• Land and water projects – include many Coalition-directed land health and riparian restoration demonstration projects around New Mexico. In addition to accomplishing needed restoration work, projects also provide another vehicle for the Quivira Coalition’s outreach and education work. The Comanche Creek Rio Grande Cutthroat trout habitat restoration project, for instance, demonstrates induced stream meandering and erosion control measures. The Sierra Club, the Boy Scouts, Trout Unlimited, and other groups and individuals volunteered their effort in construction, maintenance, and monitoring work on Comanche Creek. In the EPA-funded Cedro Creek restoration, 199 volunteers contributed 1,286 hours of work over the three years of the project, increasing the capacity of the land to store water and sustain wetland vegetation on 17 acres along the creek.
In 2004, the Quivira Coalition was bequeathed the 320-acre Red Canyon Ranch, to be "devoted to activities directed toward the preservation of the land and the wildlife, including, but not limited to, a wildlife refuge, research station, study retreat, or a demonstration ranch.” Needed road work and restoration to address erosion problems are underway now, the first steps toward realizing the Coalition’s long-term plan for Red Canyon.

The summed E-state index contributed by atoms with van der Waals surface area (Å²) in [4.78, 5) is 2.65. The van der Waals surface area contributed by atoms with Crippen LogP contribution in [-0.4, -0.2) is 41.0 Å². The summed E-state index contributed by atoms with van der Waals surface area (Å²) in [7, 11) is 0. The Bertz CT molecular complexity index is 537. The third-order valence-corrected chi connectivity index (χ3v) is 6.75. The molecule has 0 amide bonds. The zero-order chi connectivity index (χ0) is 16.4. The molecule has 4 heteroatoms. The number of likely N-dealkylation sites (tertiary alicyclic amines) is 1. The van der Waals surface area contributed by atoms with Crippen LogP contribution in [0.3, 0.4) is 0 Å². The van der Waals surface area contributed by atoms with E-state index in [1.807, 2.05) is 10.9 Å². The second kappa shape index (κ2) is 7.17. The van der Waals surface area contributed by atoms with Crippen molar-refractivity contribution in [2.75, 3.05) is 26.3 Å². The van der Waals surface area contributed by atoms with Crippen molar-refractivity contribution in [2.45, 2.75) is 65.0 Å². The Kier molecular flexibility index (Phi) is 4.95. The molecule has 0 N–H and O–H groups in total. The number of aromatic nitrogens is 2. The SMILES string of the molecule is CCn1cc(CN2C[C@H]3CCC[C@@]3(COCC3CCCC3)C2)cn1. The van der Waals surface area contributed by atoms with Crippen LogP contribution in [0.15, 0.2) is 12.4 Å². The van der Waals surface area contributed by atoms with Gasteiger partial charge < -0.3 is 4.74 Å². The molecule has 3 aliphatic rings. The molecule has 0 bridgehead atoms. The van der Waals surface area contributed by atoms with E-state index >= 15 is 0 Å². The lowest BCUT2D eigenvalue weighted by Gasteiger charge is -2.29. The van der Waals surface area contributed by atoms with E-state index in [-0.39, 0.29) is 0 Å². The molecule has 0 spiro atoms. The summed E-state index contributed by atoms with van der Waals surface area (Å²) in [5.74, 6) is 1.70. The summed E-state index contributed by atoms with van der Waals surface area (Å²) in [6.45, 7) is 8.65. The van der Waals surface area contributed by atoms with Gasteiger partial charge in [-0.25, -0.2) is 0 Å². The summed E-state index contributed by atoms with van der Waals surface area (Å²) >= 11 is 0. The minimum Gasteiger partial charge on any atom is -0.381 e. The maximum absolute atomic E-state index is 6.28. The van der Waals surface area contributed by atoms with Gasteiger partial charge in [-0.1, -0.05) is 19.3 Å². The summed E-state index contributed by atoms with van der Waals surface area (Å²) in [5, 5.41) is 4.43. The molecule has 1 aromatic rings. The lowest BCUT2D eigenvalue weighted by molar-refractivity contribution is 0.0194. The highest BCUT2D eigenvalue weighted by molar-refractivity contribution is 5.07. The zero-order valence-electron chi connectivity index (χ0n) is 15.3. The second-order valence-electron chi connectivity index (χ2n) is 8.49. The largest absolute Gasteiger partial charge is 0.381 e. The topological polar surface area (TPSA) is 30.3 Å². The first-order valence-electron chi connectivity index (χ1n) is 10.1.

Also in 2004, the Coalition purchased 240 acres of deeded land on Rowe Mesa from The Conservation Fund. The price included a 36,000-acre federal grazing allotment on national forest land, which was being operated as a grassbank. Now called the Valle Grande Ranch (VGR), the property is been managed “to support the Quivira Coalition’s mission of building resilience by reversing ecosystem service decline, creating sustainable prosperity, re-localizing food and energy, and by becoming a model for public land stewardship.” In 2006, the Coalition became a member of the New Mexico Cattlegrowers’ Association and produced and sold beef from its own small, but growing cattle herd on the VGR. VGR’s particular mission is to demonstrate that conservation and agriculture are compatible, and a major goal is to have the ranch financially stable by 2011.